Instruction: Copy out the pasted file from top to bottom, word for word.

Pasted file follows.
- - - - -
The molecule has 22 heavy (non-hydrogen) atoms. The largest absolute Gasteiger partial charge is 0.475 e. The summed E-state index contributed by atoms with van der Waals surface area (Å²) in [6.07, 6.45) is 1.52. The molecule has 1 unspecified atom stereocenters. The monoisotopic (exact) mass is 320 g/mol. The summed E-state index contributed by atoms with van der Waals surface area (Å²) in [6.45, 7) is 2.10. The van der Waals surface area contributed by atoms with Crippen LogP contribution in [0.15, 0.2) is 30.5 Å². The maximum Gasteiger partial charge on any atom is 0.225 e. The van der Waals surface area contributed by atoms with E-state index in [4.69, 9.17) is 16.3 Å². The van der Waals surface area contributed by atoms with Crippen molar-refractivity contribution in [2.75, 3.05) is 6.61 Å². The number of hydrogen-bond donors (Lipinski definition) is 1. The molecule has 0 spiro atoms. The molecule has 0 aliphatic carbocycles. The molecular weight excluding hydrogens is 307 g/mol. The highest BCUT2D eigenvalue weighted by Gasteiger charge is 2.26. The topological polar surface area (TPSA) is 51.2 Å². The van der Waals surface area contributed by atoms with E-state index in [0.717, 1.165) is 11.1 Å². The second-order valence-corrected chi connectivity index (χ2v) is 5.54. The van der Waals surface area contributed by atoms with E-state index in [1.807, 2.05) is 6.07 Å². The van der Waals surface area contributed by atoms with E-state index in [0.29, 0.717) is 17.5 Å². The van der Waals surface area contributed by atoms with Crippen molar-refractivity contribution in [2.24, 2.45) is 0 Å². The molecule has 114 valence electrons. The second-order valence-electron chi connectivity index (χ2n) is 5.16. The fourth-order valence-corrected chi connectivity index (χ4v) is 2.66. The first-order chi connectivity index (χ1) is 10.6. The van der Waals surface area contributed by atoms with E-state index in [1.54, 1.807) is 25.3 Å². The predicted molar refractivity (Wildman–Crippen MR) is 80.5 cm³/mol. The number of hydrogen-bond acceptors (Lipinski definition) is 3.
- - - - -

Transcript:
The molecule has 22 heavy (non-hydrogen) atoms. The largest absolute Gasteiger partial charge is 0.475 e. The summed E-state index contributed by atoms with van der Waals surface area (Å²) in [6.07, 6.45) is 1.52. The molecule has 1 unspecified atom stereocenters. The monoisotopic (exact) mass is 320 g/mol. The summed E-state index contributed by atoms with van der Waals surface area (Å²) in [6.45, 7) is 2.10. The van der Waals surface area contributed by atoms with Crippen LogP contribution in [0.15, 0.2) is 30.5 Å². The maximum Gasteiger partial charge on any atom is 0.225 e. The van der Waals surface area contributed by atoms with E-state index in [4.69, 9.17) is 16.3 Å². The van der Waals surface area contributed by atoms with Crippen molar-refractivity contribution in [2.75, 3.05) is 6.61 Å². The number of hydrogen-bond donors (Lipinski definition) is 1. The molecule has 0 spiro atoms. The molecule has 0 aliphatic carbocycles. The molecular weight excluding hydrogens is 307 g/mol. The highest BCUT2D eigenvalue weighted by Gasteiger charge is 2.26. The topological polar surface area (TPSA) is 51.2 Å². The van der Waals surface area contributed by atoms with E-state index in [0.717, 1.165) is 11.1 Å². The second-order valence-corrected chi connectivity index (χ2v) is 5.54. The van der Waals surface area contributed by atoms with E-state index in [1.807, 2.05) is 6.07 Å². The van der Waals surface area contributed by atoms with E-state index in [0.29, 0.717) is 17.5 Å². The van der Waals surface area contributed by atoms with Crippen molar-refractivity contribution in [2.24, 2.45) is 0 Å². The molecule has 114 valence electrons. The second-order valence-electron chi connectivity index (χ2n) is 5.16. The fourth-order valence-corrected chi connectivity index (χ4v) is 2.66. The first-order chi connectivity index (χ1) is 10.6. The van der Waals surface area contributed by atoms with E-state index in [1.54, 1.807) is 25.3 Å². The predicted molar refractivity (Wildman–Crippen MR) is 80.5 cm³/mol. The number of hydrogen-bond acceptors (Lipinski definition) is 3.